In this book the Ms. Hudson brings to life the raids, the harm, and the fears, that the residents of Florida experienced at the hands of the English and cooperating Indian tribes. She gives an excellent account of the hunger, lack of shelter, and living conditions of Indian and Spanish refugees in their travels from their hometowns to St. Augustine and in the city itself. She clearly brings out the biases of the Spanish to the Africans and Indians. Even though, Spain’s slavery system was one of strict governing laws and all slaves had a right to work for freedom, there still remained biases of superiority. We knew the natives were converted, but what were the communal and inner processes involved by the Indians? She reveals that very clearly. She follows that with the main character's abduction into slavery, her travels to the location of sale and purchase, the conditions of enslavement, and the constant desire to escape. The humane way the English treat each other, and the inconsistency of it in the way their slaves were treated is daunting. She brings the dynamics of the human spirit for both the slave and slave owners to light and the limitations of life in which the slaves live. Love, competition, untrustworthiness, and trustworthiness, friendship, jealousies are extant at the slave level as the owner level, but within the confines of domination. Frontier trading with the Indians of various tribes and the dissension existing between the English and the tribes comes to blows. I suggest that before visiting the ancient city of St. Augustine, one should read this book. So much will come alive, for the reader, especially since the fort to which Colonel Moore laid siege, is still intact and open to the public. It is a federal park. Laurence Amuso

Connorise
This is a difficult story that speaks of some of our nation’s more shameful history. While we have become a powerful and great country that has much to boast of, we also have much that we would rather ignore. This is an account of one of those episodes.
The sadness is compounded by the fact that we still have similar situations in our world today. We have a person wanting to be our nation’s leader who says he is willing to round up some eleven million human beings and export them to places from whence they have fled. He characterizes them as rapist and criminals. A few are, as are a few of our more prominent citizens.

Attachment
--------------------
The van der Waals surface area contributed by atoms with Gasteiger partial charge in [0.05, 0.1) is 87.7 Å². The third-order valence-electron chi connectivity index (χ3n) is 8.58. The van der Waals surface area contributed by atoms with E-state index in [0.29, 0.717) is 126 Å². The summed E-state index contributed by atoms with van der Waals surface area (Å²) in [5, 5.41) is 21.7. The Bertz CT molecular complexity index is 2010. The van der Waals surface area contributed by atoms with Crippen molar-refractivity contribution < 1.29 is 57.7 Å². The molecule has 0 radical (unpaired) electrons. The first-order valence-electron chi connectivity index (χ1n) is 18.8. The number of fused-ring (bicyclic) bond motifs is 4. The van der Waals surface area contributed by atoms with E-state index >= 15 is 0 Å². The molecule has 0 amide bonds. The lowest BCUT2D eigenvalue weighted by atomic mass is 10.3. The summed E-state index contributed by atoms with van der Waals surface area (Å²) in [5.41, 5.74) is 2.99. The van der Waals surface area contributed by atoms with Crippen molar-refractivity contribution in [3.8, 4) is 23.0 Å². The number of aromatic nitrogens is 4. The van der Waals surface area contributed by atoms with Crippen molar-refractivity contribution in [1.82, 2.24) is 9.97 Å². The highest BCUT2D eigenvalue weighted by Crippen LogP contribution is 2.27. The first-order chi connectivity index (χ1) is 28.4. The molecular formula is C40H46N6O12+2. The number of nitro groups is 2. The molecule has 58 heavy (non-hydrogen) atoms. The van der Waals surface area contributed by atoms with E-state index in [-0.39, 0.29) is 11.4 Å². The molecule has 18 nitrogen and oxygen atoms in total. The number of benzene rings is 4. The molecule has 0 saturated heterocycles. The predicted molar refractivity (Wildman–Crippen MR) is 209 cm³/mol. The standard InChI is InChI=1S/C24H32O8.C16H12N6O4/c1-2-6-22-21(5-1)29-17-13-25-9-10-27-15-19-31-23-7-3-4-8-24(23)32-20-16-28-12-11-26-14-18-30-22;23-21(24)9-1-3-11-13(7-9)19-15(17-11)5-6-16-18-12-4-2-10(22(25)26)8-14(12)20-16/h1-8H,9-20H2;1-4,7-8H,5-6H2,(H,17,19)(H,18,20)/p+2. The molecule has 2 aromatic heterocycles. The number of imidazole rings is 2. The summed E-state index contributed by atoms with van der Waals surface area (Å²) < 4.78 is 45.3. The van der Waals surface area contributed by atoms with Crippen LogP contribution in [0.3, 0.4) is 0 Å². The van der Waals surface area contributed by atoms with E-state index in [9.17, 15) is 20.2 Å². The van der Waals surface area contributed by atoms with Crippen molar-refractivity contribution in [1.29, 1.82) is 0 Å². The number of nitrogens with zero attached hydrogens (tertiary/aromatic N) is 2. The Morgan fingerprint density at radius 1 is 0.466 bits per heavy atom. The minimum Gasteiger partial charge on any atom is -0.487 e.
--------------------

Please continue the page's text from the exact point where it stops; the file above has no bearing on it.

Gold as Heart
Apalachee is a story taking place from 1704 - 1716 in the area of Florida and the Carolinas. Lucia is an Apalachee Indian, granddaughter of Isabel, the White Sun Woman of her clan. This story is full of the rich history of a time not well known about. There is romance between Lucia and Carlos, as well as Charity and Isaac. This is a tale of two families bound together by Lucia and her struggle to survive in her world which is being forced to follow Christianity as well as her struggle to survive once she is taken as a slave and ends up in Charity's household. How will Lucia continue to serve as the White Sun Woman while living in a so called civilized world. Will Lucia find a way to return to Carlos? Isaac is green to the ways of the new world. He falls in love with Charity but it is not to be, as her father wishes to solidify the families fortune by having her marry her cousin, Henry, whom Charity fears. The richness of the story transports you to a long ago time. It was not a fast read, sometimes slow, but I found that fit the timeframe of the story. It was a good visit to a time I did not know much about.

HelloBoB:D
When I first started this book, I wasn't sure that I would want to continue with it. It took a while to get into some of the detail regarding Indian culture. I guess I was expecting mind candy and actually found meat and potatoes! As the previous reviewer said, this is definitely not a quick read, at least not at first, but please stick with it. It is so touching without being cheap. I feel like I got a double bonus- an detailed look into Indian life and lore plus a romantic historical story. What I think I loved the most about this is that there was no doubt at all that what you witnessed between Carlos and Lucia was true love, a love that stayed with them during the long time they were apart. Unfortunately, even though you find that love conquers all, sometimes life happens, and the results turned out to be so sad. It was also so disturbing to know that the encounters that the Indians had with the English were all too accurate. It was definitely worth taking your time and savoring this book. This was indeed a quality labor of love.

Venemarr
Apalachee will be remembered as a riveting story of historical fiction, with a love story rivaling the talents of Lamour and a colorful description of everyday life and faith for our native people reminiscent of the Gears. The relationship between the natives, the Spanish, the English and the French brings an exciting setting to a complicated and exhillarating story. The sympathy between the natives and the Africans brings recognition to a common bond of injustice. Overall an excellent plot and character development that ensures I'll be reading Hudson again.